Photo 58: A look down at the controls on the left side of the cockpit. Inboard of the red trim control wheel is a lever with the markings "15 hei 30" (the middle character is read "hei" and means closed). This is the control for the aircraft's "butterfly" combat flaps.

Photos 59-60: Close-ups of the pilot's seat and roll bar/headrest assembly. The headrest is not original.

Photos are shared here:
https://skydrive.live.com/redir.aspx...381&parid=root

A sample of one of the photos is attached to this post.

-Steve
Attached Thumbnails
Ki-84 Hayate Halinski 1:33-55.jpg  

Last edited by ssmeier; 02-23-2012 at 09:14 PM. Reason: spelling
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  #18 (permalink)  
Old 02-27-2012, 01:41 PM
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The Orange how is this one coming? I can see why the time involved in this as I see the precision cutting you are doing. I'm not that precise, but it will pay off especially with the skins and parts that require tremendous precision. the parts that will be hidden by skins (wing formers) can be cut a on or even inside edge of the line to give more room to fit things in...(I have this model too and would like to build it) Most Hal kits don't require this type of wiggle room, but form me it is helpful...
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  #19 (permalink)  
Old 02-27-2012, 06:09 PM
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Steve, though I appreciate the help, I believe those are scans of pictures from the actual copy. Again, I appreciate the help, but I'm in the process of saving up for a physical copy.

Glen, I've actually suspended this build and put it on the immediate "to do later" pile. For one, I felt I didn't do the build enough justice, and I feel compelled to purchase another copy, which I will probably in the next 2 weeks.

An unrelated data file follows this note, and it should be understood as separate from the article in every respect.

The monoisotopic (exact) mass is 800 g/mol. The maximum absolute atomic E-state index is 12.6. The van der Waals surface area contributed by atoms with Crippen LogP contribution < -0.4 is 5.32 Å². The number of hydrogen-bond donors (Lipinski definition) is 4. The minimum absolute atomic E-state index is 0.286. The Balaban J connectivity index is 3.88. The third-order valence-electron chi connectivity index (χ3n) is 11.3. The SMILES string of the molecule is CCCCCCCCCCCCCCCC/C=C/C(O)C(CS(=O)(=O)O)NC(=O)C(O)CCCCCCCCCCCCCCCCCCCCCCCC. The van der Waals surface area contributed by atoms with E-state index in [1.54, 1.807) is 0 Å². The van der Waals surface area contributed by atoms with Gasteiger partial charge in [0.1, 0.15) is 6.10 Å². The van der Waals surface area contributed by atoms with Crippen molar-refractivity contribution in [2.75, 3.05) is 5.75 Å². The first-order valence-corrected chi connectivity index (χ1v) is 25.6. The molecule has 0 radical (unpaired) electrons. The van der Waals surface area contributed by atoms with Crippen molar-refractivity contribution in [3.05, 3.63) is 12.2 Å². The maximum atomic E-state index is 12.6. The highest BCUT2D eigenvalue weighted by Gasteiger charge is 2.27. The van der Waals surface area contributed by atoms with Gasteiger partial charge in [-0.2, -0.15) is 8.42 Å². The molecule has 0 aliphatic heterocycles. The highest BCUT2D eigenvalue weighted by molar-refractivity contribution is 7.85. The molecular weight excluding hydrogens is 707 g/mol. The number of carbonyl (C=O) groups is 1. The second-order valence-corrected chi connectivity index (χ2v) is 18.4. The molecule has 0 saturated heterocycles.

However, the most prevalent reason for me suspending this build is because I've been building the Halinski Spitfire Vb (I believe you've tackled this one before and are currently working on a variant based on the Vb?) sub rosa . I'm diverting all my focus on the Hal. Spitfire, and have set all my build hyperdrives to max setting - as this Spitfire NEEDS to be complete before March 24th.

I plan to bring the Spitfire to the SVSM 2012 Kick Off Classic and hopefully kindle some interest in papermodeling to the IPMS of the Silicon Valley. (Assuming they don't kick me out at the sight of a paper model )

Rest assured, I will return to the Ki-84 as soon as complete the Halinski Spitfire.
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  #20 (permalink)  
Old 02-28-2012, 07:31 AM
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Based on the experience of other paper modelers at IPMS events, you will be welcomed with open arms, amazement, and a lot of questions.

Greg Perry (modelperry) was a very active member of the Hagerstown IPMS and participated in just about every IPMS event held in the Maryland-Pennsylvania borderlands. He was always welcomed and I always enjoyed attending when I could.

My favorite plastic-paper misperception story involves standing behind two fellows at an IPMS contest in Camp Hill who were arguing ernestly about whether Greg's Modelik Ford GPA amphibious jeep was a Fujimi or a Tamiya model.

I look forward to your trip report, to seeing the Hal Spit, and to your return to the Hayate.

Ganbatte!

Don